There are large, wide pedestrian areas with plenty of eateries. Just around the corner from the hotel is a small oasis in the city; a restaurant with lots of trees and greenery named Java Coast. It was recommended by a friend of Joans. We’ll try it out for lunch. Pic from our room on the 12th shows the rear of the Java Coast.

Departing from Perth yesterday was easy, but unfortunately we were given seats in the centre of the aircraft. The foot room was adequate but elbow room for the centre passenger; me, was very cramped when eating. We were in flight for over an hour and a half before being served lunch . The aircraft, a Boeing 767, was full and it seemed like there were only four stewards serving. We were placated with a second bottle of wine.

Four hours and fifty-two minutes is a long time with a screaming and nasty two year old performing non-stop Perth to Brisbane.. This lovely young boy continually slapped, punched and head-butted his young mother. It made us remember how good our two kids were on the many flights we had to make within Papua New Guinea and to and from annual leave to Perth.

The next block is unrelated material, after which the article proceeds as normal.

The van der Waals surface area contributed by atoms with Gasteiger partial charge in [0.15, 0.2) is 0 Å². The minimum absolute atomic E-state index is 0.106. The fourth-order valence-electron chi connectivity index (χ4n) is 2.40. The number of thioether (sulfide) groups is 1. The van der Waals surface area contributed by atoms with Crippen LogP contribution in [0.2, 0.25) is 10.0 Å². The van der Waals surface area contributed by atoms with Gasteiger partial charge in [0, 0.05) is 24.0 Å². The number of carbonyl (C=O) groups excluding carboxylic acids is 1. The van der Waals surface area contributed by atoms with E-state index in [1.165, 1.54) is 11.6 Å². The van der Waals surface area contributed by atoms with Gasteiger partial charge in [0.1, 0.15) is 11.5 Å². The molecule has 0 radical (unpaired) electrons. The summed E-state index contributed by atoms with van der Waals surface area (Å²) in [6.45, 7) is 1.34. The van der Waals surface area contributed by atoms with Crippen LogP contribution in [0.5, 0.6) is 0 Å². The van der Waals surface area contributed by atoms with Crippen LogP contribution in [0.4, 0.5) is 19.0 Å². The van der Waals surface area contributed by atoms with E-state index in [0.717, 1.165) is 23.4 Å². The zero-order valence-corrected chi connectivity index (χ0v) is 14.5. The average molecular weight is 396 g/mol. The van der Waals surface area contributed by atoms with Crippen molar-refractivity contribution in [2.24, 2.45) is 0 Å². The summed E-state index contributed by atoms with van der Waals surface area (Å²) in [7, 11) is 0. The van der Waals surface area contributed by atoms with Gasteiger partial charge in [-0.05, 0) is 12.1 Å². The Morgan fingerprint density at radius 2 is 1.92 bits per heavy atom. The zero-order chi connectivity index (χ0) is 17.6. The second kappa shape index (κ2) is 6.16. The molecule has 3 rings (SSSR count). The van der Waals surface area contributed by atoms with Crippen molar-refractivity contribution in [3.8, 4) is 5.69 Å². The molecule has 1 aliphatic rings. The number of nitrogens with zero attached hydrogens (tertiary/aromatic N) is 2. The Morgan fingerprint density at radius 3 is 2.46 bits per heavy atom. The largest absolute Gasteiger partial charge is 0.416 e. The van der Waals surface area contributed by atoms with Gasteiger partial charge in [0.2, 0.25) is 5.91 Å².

Arriving at Brisbane we collected our bags and went to collect the hire car we had booked. When the insurance cover was explained to us we decided to take out the extra $34 dollars a day insurance to avoid massive charges if we had any sort of accident. Car rental in the U.S. is cheaper, less restrictive and more relaxed. That $34 was more than the daily car hire!

You can see that I am a bit of a TA and when we drove to our hotel, was a little peed off to find it cost $20. per day for parking. Joan soon told me to cool it, and today I have tried and seem to have calmed down a bit. I wont mention the small snack we had in the hotel dining room last night…the cost and the 15% surcharge.